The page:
Boeing papers show employees slid 737 Max problems past FAA

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FILE – In this Dec. 11, 2019, file photo, an United Airlines Boeing 737 Max airplane takes off in the rain at Renton Municipal Airport in Renton, Wash. Boeing said Tuesday, Jan, 7, 2020, it is recommending that pilots receive training in a flight simulator before the grounded 737 Max returns to flying, a reversal of the company’s long-held position that computer-based training alone was adequate. The 737 Max has been grounded worldwide since last March after two crashes killed 346 people. (AP Photo/Ted S. Warren, File)

Newly released Boeing documents show company employees knew about problems with flight simulators for the now-grounded 737 Max jetliner and talked about misleading regulators.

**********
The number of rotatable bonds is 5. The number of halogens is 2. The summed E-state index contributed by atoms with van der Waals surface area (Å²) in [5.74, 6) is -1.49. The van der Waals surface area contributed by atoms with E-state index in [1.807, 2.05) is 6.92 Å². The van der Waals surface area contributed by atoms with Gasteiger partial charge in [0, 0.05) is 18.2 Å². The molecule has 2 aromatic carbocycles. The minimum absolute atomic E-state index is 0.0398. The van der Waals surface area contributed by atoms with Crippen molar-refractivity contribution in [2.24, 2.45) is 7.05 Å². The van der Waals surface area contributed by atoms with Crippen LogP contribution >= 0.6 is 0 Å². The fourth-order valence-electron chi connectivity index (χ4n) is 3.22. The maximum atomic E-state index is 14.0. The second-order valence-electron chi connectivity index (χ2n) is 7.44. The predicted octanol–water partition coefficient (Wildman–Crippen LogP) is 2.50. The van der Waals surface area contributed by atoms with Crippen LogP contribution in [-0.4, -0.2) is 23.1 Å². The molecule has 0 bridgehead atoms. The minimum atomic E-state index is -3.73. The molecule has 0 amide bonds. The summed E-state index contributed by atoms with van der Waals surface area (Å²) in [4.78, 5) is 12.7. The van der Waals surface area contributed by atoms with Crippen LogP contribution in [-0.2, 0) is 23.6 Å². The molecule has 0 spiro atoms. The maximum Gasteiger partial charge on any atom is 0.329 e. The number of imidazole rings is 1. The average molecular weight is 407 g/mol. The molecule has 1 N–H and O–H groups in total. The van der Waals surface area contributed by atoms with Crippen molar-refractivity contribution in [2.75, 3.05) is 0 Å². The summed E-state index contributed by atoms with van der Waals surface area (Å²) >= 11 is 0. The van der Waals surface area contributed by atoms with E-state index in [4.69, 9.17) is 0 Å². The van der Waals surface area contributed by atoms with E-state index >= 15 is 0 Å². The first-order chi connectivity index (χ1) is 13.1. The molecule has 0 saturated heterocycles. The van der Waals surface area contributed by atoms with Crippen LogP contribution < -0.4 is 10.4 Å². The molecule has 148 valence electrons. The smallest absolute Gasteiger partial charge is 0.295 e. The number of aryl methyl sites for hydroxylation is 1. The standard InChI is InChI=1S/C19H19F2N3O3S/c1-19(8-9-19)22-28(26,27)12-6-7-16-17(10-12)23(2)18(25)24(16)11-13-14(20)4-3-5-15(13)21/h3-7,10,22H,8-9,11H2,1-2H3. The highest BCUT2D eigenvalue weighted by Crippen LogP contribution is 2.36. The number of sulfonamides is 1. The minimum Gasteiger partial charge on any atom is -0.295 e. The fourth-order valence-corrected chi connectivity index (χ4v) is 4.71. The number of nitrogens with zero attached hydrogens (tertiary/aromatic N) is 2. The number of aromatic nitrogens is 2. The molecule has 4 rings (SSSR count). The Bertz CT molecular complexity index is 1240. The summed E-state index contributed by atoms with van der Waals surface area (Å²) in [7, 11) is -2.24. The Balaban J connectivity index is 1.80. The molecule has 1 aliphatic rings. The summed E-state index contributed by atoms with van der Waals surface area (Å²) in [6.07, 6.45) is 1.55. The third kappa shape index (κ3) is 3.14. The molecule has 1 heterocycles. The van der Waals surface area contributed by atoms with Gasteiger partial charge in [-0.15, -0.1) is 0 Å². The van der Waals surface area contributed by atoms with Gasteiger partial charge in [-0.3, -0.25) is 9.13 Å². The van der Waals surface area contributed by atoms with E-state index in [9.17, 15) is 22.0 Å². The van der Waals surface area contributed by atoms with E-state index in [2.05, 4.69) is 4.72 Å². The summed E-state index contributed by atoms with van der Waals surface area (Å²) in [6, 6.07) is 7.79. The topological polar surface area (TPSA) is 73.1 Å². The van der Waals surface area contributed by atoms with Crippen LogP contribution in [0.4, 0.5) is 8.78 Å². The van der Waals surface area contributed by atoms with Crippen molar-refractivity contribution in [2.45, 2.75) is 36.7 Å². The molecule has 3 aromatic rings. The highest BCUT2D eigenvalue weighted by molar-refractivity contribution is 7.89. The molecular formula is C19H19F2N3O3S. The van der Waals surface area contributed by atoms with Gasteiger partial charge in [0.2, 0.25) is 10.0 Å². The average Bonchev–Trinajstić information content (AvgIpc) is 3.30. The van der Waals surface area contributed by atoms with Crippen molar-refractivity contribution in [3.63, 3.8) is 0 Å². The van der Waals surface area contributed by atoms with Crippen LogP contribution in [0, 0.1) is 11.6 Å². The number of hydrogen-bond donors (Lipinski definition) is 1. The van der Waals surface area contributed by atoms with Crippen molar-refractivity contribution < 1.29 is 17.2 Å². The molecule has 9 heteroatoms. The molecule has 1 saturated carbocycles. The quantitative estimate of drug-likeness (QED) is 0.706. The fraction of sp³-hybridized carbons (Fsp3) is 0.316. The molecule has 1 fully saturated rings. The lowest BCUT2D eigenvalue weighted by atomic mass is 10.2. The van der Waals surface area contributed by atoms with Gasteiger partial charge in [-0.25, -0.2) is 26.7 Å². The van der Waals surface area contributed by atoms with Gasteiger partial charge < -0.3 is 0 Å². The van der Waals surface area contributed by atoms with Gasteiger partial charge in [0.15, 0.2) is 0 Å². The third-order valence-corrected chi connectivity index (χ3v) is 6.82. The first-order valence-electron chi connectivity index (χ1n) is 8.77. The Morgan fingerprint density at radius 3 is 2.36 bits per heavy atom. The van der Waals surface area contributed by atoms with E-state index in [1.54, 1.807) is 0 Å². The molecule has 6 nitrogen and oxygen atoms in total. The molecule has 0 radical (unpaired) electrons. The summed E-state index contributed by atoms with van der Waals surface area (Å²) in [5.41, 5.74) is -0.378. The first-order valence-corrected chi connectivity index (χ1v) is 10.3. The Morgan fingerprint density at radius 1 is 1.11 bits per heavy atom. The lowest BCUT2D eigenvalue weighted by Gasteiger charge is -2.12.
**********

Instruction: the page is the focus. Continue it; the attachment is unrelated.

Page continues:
Boeing says the employee comments in emails and text messages released to Congress aren’t acceptable and don’t reflect the company. Boeing said the statements “raise questions about Boeing’s interactions with the FAA” in getting the simulators qualified.

The 737 Max is still grounded after crashes in Indonesia and Ethiopia that killed 346 people. Boeing is still working to update software and other systems on the plane to convince regulators to let it fly again.

(Copyright 2020 The Associated Press. All rights reserved. This material may not be published, broadcast, rewritten or redistributed.)

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